hissed the captain
so venomously in his ear that he marched forward without delay; they
A dull fear
mixed with resentment
gripped him with terrible force. He now ran at the head like a sheep
stopped in front of
the cottage, silent, breathless, expectant.
looked at his companions
with boundless astonishment. Their faces under their fur-caps had a
cruel look, their brows were wrinkled, their eyes glittered.
sides other Cossacks
only now that
there were some lying concealed behind the fence on the straw in a
shuddered; thick drops
of perspiration stood on his forehead. The beating of his heart filled
his head like the noise of a hammer, it seemed to fill everything. In
of the feeling that he was being forced to do this thing, he again
the voice calling: 'Yakob, Yakob!'
hillock where Gregor's
cottage stood, they advanced on all fours.
clambered upwards, thinking
of his wife, and of the cow he had loosed. Fear veiled his eyes, he saw
black spots dancing.
cottage was empty
as a graveyard. It had been abandoned; the open doors creaked on their
hinges. Under the window stood a cradle, covered with snow.
the soldiers surrounded
the cottage, and Yakob went with them, as though mesmerized by terror,
mute and miserable.
hardly got round,
when a red glow shot up from the other side of the village. The
threw themselves down in the snow.
thundering of guns began
on all sides; blood-red lights came flying overhead. An appalling noise
broke out, reinforced by the echo from the mountains, as though the
world were going to perish. The Cossacks advanced, trembling.
advanced with them,
for the captain had hit him across the head. He saw stars when he
the blow, gesticulated wildly, and staggered along the road.
road running out from the forest like a silver thread. As they
they came under a diabolically heavy rifle fire; bullets were raining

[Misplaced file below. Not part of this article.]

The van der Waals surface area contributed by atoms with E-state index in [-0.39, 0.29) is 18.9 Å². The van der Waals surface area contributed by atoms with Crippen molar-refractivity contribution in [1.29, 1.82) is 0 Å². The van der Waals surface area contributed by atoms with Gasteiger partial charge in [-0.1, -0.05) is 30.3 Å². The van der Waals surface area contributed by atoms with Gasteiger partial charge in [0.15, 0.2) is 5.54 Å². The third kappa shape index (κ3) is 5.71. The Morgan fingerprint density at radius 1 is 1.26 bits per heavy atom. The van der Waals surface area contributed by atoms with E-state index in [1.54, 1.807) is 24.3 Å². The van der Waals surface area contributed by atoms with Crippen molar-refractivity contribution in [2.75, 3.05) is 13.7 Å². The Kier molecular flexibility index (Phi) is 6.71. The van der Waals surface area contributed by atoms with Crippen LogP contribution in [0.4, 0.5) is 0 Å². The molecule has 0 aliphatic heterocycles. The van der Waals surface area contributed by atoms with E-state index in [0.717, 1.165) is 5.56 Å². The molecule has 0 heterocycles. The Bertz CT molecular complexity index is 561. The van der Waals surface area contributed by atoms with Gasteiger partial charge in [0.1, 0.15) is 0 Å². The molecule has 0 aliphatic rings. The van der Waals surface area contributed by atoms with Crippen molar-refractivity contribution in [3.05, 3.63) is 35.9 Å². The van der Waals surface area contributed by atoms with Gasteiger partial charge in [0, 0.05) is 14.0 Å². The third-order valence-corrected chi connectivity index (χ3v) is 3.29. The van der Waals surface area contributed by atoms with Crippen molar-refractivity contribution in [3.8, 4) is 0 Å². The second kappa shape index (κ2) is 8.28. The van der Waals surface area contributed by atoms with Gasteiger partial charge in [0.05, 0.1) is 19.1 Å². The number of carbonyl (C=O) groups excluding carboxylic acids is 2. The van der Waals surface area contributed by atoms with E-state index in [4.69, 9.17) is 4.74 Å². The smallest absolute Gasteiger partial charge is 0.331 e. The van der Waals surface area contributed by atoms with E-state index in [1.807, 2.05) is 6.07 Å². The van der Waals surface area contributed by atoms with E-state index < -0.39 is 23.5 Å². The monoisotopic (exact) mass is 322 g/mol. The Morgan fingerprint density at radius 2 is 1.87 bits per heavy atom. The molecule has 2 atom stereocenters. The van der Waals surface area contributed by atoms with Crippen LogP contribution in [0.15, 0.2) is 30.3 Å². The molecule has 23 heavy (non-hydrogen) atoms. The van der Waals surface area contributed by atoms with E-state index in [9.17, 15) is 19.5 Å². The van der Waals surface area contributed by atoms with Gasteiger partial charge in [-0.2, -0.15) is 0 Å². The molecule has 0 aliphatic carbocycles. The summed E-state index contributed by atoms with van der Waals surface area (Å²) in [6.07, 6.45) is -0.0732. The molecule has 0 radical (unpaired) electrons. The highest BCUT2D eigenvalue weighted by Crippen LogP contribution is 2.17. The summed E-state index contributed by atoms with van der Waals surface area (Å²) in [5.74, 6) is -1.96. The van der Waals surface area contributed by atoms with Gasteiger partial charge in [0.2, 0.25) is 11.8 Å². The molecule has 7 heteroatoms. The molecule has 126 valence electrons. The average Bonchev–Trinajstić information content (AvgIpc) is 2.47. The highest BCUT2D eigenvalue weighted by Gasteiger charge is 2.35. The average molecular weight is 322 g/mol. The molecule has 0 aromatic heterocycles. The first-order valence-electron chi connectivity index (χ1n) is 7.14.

them from all sides.
there he heard moans
already, when one of the soldiers fell bleeding on the snow. Close to
fell the young Cossack who had given him the muffler and breeches. He
out his hand, groaning. Yakob
stop, but the
captain would not let him, but rapped him over the head again with his
soldiers lay in heaps.
The rest wavered, fell back, hid in the ditch or threw themselves down.
The rifle-fire came nearer, the outlines and faces of the advancing
could already be distinguished. Another blow on the head stretched
to the ground, and he feigned death. The Cossacks retreated, the others
advanced, and he understood that they belonged to his friends.
When he got
up, he was immediately
surrounded by them, taken by the scruff of the neck and so violently
that he tumbled on his knees. Gunfire was roaring from the mountains,
of soldiers flitted past him, the wounded Cossacks groaned in the snow.
Young, well-nourished looking men were bending over him.
into their faces,
he crossed his hands over his chest and laughed joyfully.
Russians...the villains!' he croaked, 'aho, aho, ho hurlai!' He rolled
his tear-filled eyes.
and fast. From where the chimney stood close to the water, near the
the village was burning. He could feel the heat and soot and hear the
of the crowd through the noise of the gunfire. Now he would see his
and children again, the friendly soldiers surely had saved them. The
Cossack was still struggling on the ground; now he stretched himself
villains!' Yakob repeated; the great happiness which filled his heart
to his lips in incoherent babblings. 'The villains, they have served me
He felt his
crouched on his heels and got up. The fleshy red faces were still
close to him, breathing harder and harder. Fear rose and fell in him
the flames of the burning village; again
up in indescribable noise.